Beliefnet
Mark D. Roberts

Part 12 of series: Why Move? Stewardship, Wineskins, and the Enigmatic Will of God
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To read this series, Why Move? Stewardship, Wineskins, and the Enigmatic Will of God, from the beginning, click here.

With this post I want to begin to explain why I believed (and still do believe!) that God was calling me to Laity Lodge. From here on I’m planning to provide, not a chronological description of my discernment process, but a rationale. I want to lay out some of the reasons for this move.
In my last post I mentioned that Laity Lodge was an exciting opportunity for me and my family. Yes, my family would experience the sadness of leaving friends and family behind. And they would not have the immediate benefits I would experience as I began to work for Laity Lodge. But I believed that there were good things for my family if we were to make this move, especially for my wife, Linda.
For one thing, I was convinced that Laity Lodge would be an ideal place, not only for me to use my gifts for God’s kingdom, but also for my wife, Linda, to do the same. This was a crucial part of my decision-making process, as well as in Linda’s. In California, she had many opportunities both for professional fulfillment as a Marriage and Family Therapist and for doing various kinds of ministry (retreat speaking, spiritual direction, mentoring, integration of faith and art, etc.). If I was going to make a move, my new situation had to be right for Linda as well. For me, this was a matter of our stewardship of our gifts, not just mine of mine.
Ever since our first visit to Laity Lodge, Linda had loved that ministry. Its sense of peace, prayerfulness, beauty, and freedom touched her heart. In fact, Linda attended a women’s retreat at Laity Lodge in 2005, where she had a transformational experience of God’s grace. In particular, the speaker for that retreat, Marjory Bankson, helped Linda feel confident in her calling as a minister of Christ. (In a sweet bit of divine providence, next summer Linda will speak at a Laity Lodge women’s retreat, along with Marjory.)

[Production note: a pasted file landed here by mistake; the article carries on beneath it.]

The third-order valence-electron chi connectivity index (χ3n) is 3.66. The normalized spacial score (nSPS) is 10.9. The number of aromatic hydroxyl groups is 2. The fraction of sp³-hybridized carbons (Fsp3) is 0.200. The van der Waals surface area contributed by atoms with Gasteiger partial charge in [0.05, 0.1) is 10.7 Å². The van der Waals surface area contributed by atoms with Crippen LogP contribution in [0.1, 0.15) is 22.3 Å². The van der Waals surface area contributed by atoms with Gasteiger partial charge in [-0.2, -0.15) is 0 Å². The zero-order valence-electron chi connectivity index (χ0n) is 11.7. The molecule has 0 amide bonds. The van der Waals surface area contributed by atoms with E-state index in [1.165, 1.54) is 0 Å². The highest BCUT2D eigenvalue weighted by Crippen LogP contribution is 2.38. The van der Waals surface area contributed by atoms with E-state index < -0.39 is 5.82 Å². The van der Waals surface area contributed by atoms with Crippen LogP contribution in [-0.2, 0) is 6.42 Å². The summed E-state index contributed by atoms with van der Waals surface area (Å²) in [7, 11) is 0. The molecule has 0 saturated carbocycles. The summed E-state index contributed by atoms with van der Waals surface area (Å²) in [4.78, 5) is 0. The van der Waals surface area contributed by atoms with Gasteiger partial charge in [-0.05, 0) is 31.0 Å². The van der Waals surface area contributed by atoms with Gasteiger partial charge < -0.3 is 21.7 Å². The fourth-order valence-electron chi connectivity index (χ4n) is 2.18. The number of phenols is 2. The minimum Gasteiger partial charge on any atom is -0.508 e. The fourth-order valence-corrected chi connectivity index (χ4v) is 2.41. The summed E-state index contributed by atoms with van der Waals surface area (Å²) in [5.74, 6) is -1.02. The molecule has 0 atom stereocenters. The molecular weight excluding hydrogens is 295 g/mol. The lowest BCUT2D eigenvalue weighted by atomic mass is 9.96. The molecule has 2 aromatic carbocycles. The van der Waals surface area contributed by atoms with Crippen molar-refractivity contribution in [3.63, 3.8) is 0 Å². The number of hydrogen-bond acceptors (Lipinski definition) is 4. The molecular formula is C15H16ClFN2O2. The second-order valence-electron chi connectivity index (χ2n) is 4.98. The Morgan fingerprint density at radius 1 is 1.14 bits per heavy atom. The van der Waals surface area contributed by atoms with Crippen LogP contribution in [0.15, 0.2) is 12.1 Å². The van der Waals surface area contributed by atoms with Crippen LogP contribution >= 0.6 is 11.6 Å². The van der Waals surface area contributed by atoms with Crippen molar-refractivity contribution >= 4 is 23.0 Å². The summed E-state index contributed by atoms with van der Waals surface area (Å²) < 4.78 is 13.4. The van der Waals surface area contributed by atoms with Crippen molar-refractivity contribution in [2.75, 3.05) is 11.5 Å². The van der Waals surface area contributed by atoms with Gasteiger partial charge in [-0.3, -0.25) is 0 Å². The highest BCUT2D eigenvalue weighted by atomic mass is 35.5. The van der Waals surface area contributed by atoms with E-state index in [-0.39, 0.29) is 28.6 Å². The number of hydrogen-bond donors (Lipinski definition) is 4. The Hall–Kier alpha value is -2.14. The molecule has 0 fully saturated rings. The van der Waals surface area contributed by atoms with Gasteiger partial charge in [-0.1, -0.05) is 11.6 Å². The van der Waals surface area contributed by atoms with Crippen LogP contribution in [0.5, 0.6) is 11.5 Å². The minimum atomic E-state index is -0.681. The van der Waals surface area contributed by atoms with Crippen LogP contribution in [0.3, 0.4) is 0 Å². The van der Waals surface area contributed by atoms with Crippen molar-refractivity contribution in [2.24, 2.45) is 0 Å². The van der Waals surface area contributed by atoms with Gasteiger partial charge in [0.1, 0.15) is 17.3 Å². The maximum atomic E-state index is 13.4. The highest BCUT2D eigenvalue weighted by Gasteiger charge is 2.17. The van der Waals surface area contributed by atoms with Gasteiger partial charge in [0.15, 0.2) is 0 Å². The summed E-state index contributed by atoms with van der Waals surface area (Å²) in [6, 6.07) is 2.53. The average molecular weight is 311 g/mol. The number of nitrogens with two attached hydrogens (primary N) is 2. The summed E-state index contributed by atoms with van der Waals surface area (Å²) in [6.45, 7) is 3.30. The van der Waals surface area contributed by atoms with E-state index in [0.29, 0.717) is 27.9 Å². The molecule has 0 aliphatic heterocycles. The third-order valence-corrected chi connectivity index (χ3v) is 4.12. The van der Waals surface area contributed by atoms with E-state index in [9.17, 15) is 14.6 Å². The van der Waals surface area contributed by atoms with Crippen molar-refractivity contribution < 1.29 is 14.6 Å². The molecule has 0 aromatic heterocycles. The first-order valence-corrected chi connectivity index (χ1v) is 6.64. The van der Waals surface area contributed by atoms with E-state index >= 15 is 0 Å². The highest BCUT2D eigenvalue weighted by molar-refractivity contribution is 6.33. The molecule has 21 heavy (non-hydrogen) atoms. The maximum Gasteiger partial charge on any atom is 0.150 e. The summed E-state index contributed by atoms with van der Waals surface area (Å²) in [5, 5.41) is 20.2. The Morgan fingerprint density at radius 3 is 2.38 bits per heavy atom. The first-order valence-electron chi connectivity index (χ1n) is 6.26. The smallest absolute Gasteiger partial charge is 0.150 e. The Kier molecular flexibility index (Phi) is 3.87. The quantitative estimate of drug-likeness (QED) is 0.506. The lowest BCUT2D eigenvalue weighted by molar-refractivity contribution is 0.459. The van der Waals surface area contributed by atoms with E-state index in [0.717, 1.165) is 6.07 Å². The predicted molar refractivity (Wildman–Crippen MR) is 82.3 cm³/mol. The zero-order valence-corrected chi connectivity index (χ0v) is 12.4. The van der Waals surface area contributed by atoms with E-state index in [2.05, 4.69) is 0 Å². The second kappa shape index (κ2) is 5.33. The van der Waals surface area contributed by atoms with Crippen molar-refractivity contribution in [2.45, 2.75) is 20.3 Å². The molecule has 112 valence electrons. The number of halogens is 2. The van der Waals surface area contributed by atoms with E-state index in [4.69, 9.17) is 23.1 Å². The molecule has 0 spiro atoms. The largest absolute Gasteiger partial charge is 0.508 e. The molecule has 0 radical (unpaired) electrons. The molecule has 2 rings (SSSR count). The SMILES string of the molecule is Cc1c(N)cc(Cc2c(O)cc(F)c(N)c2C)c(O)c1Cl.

Laity Lodge also offered Linda an unusual opportunity to develop her unusual combination of gifts and interests. She is, as I already mentioned, a licensed Marriage and Family Therapist. She has worked for years on the integration of faith and psychology. Laity Lodge has a long history of drawing together evangelical faith and an openness to insights from psychology. In fact, in many of the first retreats at Laity Lodge, Bible teachers were teamed up with Christian psychologists to provide a broad perspective on Christian wholeness.
Laity Lodge provides a safe place for people to share their spiritual journeys without having to pretend that they’re perfect Christians. The willingness of key leaders of Laity Lodge, most of all its founder, Howard Butt Jr., to share their struggles has given permission to others to do the same. The result has been authentic growth in faith and in personal and relational wholeness. Linda, more than anybody I know, is willing to be open and honest about what’s real in her life, even as she encourages others to do the same. Thus she fits Laity Lodge to a ‘T.’
My wife is also an artist, with a special love for watercolor painting. (If you’ve been reading my blog for a while, you may remember Linda’s marvelous paintings of the Stations of the Cross.) She has also used art in her teaching in churches and retreats. Experiencing art, she believes, can help people grow in their relationship with God.
cody-center-laity-lodgeSo then there’s Laity Lodge, which, more than any similar ministry I’ve ever known, values art and its relationship to faith. For years Laity Lodge retreats have included fine artists who both share their work and help retreatants to venture into new artistic expressions. These experiences have often been transformational  for people as they discover new areas of giftedness and grace. Several years ago Laity Lodge built the Cody Center in honor of one of its beloved former directors, Bill Cody. The Cody Center includes a fantastic building for concerts and art shows, as well as two studios where retreat goers can try their hand at a variety of artistic efforts. (The picture to the right shows part of the Cody Center through the trees. In the background you can see the roof of the main building. To the right is one of the art studios.)
I could keep on going here, since Laity Lodge also provides a venue for Linda to teach, to co-host retreats, to meet with individuals as they seek God’s direction for their lives, and so on. You can surely see why I came to believe that a move to Laity Lodge offered wonderful possibilities, not only for me, but also for Linda.
In my next post I’ll explain further why I’m convinced that Laity Lodge provides an opportune context for me to be an effective steward of the gifts God has given me.

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